TOKYO — His flagship tech fund is dropping cash. His firm simply posted billions in losses. And a key ally, the Chinese expertise mogul Jack Ma, stepped apart.
Yet Masayoshi Son, the exuberant chief govt of the Japanese conglomerate SoftBank, mustered one other spirited protection of his troubled empire on Monday, shifting from contrite to brash and again once more in a efficiency that sought to each reassure traders and restore his personal bruised popularity.
Mr. Son gave his monetary presentation simply hours after SoftBank introduced that Mr. Ma, a co-founder of the Chinese e-commerce large Alibaba, had resigned from its board. That information was shortly adopted by an earnings report describing losses that had been the most important on report for any listed Japanese firm, in accordance with NHK, the Japanese public broadcaster.
The dismal results were driven largely by SoftBank’s big bets on a series of technology-related companies that had once been the darlings of the start-up world. Those included WeWork, the office space company, and Uber, as well as poor showings by other companies that have been hit hard by the coronavirus pandemic.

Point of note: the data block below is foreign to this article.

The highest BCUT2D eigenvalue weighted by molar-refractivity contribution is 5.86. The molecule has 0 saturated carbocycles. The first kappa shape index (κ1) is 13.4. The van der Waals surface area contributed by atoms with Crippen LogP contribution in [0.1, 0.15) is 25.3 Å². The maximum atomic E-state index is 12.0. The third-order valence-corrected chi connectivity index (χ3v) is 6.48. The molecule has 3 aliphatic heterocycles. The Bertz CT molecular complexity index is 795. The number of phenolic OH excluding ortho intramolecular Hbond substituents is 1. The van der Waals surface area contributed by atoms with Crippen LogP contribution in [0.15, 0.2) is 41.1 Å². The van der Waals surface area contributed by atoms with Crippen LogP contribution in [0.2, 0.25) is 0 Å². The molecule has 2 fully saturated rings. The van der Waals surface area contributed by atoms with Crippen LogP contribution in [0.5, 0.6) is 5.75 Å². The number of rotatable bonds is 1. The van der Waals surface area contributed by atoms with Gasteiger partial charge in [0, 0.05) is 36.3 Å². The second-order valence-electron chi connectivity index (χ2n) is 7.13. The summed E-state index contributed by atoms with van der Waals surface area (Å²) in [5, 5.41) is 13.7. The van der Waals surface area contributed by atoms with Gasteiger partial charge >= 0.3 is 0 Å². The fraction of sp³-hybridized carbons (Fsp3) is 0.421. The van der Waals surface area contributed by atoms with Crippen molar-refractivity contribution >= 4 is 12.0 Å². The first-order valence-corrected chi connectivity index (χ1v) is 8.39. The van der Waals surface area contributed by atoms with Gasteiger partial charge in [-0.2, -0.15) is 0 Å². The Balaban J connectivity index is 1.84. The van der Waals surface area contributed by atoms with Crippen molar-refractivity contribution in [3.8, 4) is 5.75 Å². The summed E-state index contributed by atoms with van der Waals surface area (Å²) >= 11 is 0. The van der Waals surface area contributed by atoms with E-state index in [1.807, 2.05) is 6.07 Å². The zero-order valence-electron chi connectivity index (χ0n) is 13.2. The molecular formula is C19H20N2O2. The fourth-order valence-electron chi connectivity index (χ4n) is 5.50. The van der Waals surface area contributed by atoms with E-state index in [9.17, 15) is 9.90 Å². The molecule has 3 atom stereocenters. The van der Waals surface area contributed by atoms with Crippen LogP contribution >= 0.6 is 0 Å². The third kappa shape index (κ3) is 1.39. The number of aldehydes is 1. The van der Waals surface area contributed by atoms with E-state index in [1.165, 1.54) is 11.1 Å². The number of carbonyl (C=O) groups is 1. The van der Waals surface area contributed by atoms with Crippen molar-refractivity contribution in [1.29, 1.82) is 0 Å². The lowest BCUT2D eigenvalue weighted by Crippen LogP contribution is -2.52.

Investors had been bracing for the results. SoftBank warned them twice that its $100 billion Vision Fund — an investment vehicle that became a major finance force in the technology world — would post a loss on the order of $16.7 billion.
The company’s losses were slightly higher than its estimates, and the Vision Fund reported a loss of $17.7 billion.
With the pandemic in mind, SoftBank joined other major corporations in declining to forecast its earnings for the coming fiscal year. Because of the virus, it said, “it remains difficult to forecast the medium-term impact on the company’s business and financial results.”
The results are a downfall for the Vision Fund, which upended the start-up investment world when it began writing large checks to young tech companies in 2017. Mr. Son was called a “one-man bubble maker” for pushing companies to supersize their ambitions while giving them enough cash to ignore the pesky chore of turning a profit. Competing venture capital firms had to raise larger funds to keep up.
During his presentation, Mr. Son refused to be drawn out about Mr. Ma’s departure, saying that Mr. Ma had made the decision on his own and that the two men “will remain friends for the rest of our lives.” Last year, Mr. Ma retired as executive chairman of Alibaba, saying he would pull back from his business endeavors to focus on philanthropy.